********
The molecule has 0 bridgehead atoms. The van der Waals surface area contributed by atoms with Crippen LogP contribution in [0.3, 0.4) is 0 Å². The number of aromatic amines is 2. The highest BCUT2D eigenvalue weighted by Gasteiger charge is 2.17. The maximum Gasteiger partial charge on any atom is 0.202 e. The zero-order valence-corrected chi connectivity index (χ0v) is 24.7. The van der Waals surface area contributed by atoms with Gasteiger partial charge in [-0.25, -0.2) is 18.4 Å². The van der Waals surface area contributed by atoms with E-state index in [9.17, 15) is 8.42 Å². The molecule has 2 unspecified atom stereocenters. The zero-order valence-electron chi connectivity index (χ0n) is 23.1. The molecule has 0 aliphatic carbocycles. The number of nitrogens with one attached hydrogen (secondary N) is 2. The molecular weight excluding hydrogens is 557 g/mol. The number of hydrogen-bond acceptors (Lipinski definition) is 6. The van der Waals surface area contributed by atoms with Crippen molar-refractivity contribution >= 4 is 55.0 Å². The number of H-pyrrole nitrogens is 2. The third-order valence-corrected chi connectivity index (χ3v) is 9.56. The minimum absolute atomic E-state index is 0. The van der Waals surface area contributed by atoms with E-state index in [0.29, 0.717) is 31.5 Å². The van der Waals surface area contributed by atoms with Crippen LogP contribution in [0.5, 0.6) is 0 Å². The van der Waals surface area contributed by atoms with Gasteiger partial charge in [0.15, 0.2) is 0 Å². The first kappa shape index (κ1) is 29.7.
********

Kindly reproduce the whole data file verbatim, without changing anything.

The molecule has 0 bridgehead atoms. The van der Waals surface area contributed by atoms with Crippen LogP contribution in [0.3, 0.4) is 0 Å². The number of aromatic amines is 2. The highest BCUT2D eigenvalue weighted by Gasteiger charge is 2.17. The maximum Gasteiger partial charge on any atom is 0.202 e. The zero-order valence-corrected chi connectivity index (χ0v) is 24.7. The van der Waals surface area contributed by atoms with Gasteiger partial charge in [-0.25, -0.2) is 18.4 Å². The van der Waals surface area contributed by atoms with E-state index in [9.17, 15) is 8.42 Å². The molecule has 2 unspecified atom stereocenters. The zero-order valence-electron chi connectivity index (χ0n) is 23.1. The molecule has 0 aliphatic carbocycles. The number of nitrogens with one attached hydrogen (secondary N) is 2. The molecular weight excluding hydrogens is 557 g/mol. The number of hydrogen-bond acceptors (Lipinski definition) is 6. The van der Waals surface area contributed by atoms with Crippen molar-refractivity contribution >= 4 is 55.0 Å². The number of H-pyrrole nitrogens is 2. The third-order valence-corrected chi connectivity index (χ3v) is 9.56. The minimum absolute atomic E-state index is 0. The van der Waals surface area contributed by atoms with E-state index in [0.29, 0.717) is 31.5 Å². The van der Waals surface area contributed by atoms with Crippen LogP contribution in [0.5, 0.6) is 0 Å². The van der Waals surface area contributed by atoms with Gasteiger partial charge in [0.15, 0.2) is 0 Å². The first kappa shape index (κ1) is 29.7.